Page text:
Barrington Middle School student “E. Doe” (as he is designated in court papers) is, by his principal’s own account, a “great boy,” “respectful,” and had never been a disciplinary problem. So why, then, have the principal and the school committee spent a year and a half in a relentless battle, all at taxpayer expense, to overturn a three-day suspension against him that Doe successfully challenged as unlawful? Why would the school committee go so far as to actually sue Doe in court and (until the school committee claimed it was never their intent) seek an award of attorneys’ fees against him? And why embroil an innocent student in a court fight after three separate authorities at the R.I. Department of Education (RIDE) unanimously agreed that the suspension infringed on Doe’s rights and violated a law enacted to stem unnecessary out-of-school suspensions?

Only one answer makes sense: the school district can’t stand the idea of a young student successfully calling them out for violating his rights, and they are intent – at no matter what cost to the taxpayer – on trying to prove him wrong or, at the very least, intimidating any other student from challenging disciplinary actions by school administrators. In short, the school district is just being a bully.

Here are the facts: One day in the school cafeteria, Doe and six other students were discussing the then-recent Parkland, Florida school shooting. A student overheard some of the conversation and reported it to their parents, who then contacted the police department, claiming that some boys – though not Doe – had been talking “about bombs and shooting up the school.” After those students mentioned Doe’s participation in the conversation, police interviewed him that night, and then again at school the next day (without notifying his parents of the second interrogation). The police quickly concluded there was no threat, but this determination did not stop the school principal from issuing three-day suspensions to Doe and three of the other students for “Threats/Intimidation.”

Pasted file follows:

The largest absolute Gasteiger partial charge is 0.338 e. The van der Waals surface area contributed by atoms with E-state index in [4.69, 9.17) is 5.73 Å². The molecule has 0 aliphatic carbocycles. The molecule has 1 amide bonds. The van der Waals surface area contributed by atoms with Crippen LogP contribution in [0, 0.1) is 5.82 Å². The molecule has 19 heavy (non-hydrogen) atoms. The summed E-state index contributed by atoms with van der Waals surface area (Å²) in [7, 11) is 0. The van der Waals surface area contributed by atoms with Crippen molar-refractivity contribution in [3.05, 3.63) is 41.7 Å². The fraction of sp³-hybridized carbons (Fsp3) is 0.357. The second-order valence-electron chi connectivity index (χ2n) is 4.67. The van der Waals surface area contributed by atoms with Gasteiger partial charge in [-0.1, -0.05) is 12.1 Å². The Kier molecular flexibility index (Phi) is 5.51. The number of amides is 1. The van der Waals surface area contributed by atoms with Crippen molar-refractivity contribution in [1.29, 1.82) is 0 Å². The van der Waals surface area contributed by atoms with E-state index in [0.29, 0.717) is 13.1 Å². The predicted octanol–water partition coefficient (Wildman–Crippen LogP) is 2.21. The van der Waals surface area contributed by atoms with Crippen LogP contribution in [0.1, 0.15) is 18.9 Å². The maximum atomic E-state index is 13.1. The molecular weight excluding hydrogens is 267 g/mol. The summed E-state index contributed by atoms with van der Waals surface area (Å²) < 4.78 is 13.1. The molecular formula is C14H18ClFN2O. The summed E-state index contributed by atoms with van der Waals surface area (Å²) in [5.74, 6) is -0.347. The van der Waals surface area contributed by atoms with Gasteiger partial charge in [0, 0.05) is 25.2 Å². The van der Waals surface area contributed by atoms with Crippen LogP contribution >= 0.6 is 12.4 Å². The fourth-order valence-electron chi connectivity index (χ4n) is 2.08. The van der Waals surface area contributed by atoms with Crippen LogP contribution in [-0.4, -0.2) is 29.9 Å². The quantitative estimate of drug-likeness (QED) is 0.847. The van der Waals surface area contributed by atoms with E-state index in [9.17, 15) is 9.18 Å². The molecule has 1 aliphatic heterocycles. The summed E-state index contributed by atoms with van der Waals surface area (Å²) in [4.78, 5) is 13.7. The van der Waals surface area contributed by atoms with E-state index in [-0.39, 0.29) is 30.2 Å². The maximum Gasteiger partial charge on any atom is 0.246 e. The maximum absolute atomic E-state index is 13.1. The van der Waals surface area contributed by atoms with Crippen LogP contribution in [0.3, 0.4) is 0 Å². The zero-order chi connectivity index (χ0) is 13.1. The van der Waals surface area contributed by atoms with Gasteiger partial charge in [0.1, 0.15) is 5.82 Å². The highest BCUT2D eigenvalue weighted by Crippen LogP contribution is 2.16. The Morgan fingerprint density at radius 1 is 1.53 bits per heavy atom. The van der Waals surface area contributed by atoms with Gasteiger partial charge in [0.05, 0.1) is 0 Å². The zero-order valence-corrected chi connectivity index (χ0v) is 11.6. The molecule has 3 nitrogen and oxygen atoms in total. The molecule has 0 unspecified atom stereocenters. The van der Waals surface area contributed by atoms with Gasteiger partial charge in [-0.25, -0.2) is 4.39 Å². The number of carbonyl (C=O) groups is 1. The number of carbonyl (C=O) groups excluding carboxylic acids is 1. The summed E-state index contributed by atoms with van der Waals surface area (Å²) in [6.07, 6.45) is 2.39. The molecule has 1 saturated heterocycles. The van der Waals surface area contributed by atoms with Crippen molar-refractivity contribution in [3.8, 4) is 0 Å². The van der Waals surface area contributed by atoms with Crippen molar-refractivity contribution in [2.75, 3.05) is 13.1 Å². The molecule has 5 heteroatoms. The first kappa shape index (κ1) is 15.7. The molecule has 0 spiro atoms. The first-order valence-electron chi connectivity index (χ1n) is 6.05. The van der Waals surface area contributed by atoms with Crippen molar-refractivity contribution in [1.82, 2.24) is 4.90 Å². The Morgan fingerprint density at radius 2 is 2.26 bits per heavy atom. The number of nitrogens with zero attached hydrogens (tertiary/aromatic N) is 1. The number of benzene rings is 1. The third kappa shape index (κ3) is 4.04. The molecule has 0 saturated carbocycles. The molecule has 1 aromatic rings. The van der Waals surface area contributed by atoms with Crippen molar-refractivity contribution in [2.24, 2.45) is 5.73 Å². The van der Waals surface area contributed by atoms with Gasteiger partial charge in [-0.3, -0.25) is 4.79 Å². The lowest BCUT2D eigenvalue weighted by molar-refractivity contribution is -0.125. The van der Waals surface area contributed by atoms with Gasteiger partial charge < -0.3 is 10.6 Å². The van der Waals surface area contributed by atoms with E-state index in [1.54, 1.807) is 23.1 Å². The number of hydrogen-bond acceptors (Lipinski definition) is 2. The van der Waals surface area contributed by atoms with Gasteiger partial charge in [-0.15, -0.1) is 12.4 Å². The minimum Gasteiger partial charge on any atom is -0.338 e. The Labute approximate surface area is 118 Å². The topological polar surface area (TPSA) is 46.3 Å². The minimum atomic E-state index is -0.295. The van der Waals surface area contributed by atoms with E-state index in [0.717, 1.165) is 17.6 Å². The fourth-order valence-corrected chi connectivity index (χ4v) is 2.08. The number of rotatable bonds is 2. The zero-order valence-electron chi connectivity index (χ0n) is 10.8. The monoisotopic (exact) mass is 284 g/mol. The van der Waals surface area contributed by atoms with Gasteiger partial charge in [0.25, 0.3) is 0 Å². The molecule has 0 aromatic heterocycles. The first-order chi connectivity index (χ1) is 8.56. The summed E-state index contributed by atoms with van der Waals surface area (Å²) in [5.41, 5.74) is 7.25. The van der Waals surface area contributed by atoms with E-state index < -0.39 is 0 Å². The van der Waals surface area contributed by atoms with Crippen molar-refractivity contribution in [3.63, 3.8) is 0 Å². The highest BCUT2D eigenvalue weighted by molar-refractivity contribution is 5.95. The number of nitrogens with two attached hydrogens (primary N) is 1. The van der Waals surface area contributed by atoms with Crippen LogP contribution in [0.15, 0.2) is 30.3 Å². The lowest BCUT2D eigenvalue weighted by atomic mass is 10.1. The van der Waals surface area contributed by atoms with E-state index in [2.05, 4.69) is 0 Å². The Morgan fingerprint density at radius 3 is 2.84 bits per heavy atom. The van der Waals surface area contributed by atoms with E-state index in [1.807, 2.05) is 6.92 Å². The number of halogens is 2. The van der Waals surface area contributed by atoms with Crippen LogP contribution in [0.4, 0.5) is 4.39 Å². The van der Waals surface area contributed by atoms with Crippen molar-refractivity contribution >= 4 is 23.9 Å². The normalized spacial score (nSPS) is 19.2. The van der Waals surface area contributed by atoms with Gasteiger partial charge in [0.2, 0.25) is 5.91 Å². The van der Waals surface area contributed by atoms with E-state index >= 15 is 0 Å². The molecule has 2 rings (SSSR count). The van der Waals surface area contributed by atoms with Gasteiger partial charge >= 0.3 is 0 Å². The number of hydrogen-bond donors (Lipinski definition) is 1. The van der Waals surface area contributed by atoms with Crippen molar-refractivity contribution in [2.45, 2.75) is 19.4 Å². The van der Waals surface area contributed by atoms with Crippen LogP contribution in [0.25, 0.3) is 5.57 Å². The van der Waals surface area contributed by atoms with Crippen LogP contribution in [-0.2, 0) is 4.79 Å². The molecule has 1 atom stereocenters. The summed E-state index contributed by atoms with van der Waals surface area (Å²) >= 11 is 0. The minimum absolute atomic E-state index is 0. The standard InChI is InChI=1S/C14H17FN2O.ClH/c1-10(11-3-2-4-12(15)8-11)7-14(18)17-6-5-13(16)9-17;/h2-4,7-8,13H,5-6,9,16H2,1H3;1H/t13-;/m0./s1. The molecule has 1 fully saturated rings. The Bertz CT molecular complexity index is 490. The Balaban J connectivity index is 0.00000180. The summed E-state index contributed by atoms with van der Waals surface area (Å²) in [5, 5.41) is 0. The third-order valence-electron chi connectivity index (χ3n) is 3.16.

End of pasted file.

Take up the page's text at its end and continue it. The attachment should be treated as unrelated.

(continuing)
Doe appealed the suspension, and a RIDE hearing officer, the Commissioner of Education, and the Council on Elementary and Secondary Education all separately agreed that the school district had presented no evidence that Doe had been disruptive, a general prerequisite for issuing an out-of-school suspension. The school district’s response to those decisions was to sue RIDE and the student in Superior Court last month in an effort to get the suspension reinstated, and to seek an award of fees for that effort.

After the school district was called to task by the ACLU for taking Doe to court, the superintendent issued a three-page statement in an attempt to justify this vendetta against the student. A close reading of the statement only demonstrates how empty the district’s concerns are. It notes that Doe “participated in a conversation” that discussed school shootings, but in a classic case of guilt by association, nothing in the statement undermines the point that the ACLU attorney for Doe made in the appeal:

"The School Department could not produce a single piece of evidence during the lengthy disciplinary appeal hearing of [Doe], showing that he had made a     threatening or intimidating statement. Likewise, they could not produce a single piece of evidence that anything he said made anyone who overheard feel threatened or intimidated."

In fact, the superintendent acknowledges that Doe was not disruptive in any way. Instead, he claims that the conversation Doe participated in “caused a powerful – and undeniably – material and substantial disruption to the school.”  But the “disruption” – a phalanx of police officers at the school the next morning – was entirely the school’s own doing, since the police had already decided there was no threat. 

Instead, the school district appears to claim that it had an obligation to file the lawsuit in order to overturn what it sees as a terrible precedent that will straitjacket school officials trying to protect their students.  There’s just one major problem with that justification: perhaps anticipating such a knee-jerk argument, the Council of Elementary and Secondary Education, in upholding the reversal of Doe’s suspension, explicitly noted “the limited precedential value” of its decision since it hinged so much on the very specific facts of what happened. Sorry, Barrington, try again.

Bizarrely, the superintendent’s letter even goes on to suggest that the school committee has some sort of constitutional right to punish Doe – notwithstanding the limits that state law imposes on school districts in issuing suspensions. It thus seems that the school district, in addition to tormenting Doe, wants to use his case to undermine an important state law designed to counteract the detrimental overuse of out-of-school suspensions.

Putting this young student and his family through the gauntlet for more than a year and a half is shameful and scandalous. Whatever lesson the school district thinks it is teaching by pursuing this matter with such feverish and misplaced intensity, the one it will likely not take credit for is showing that government officials can sometimes be the biggest bullies of all.

You can find more information about the lawsuit here.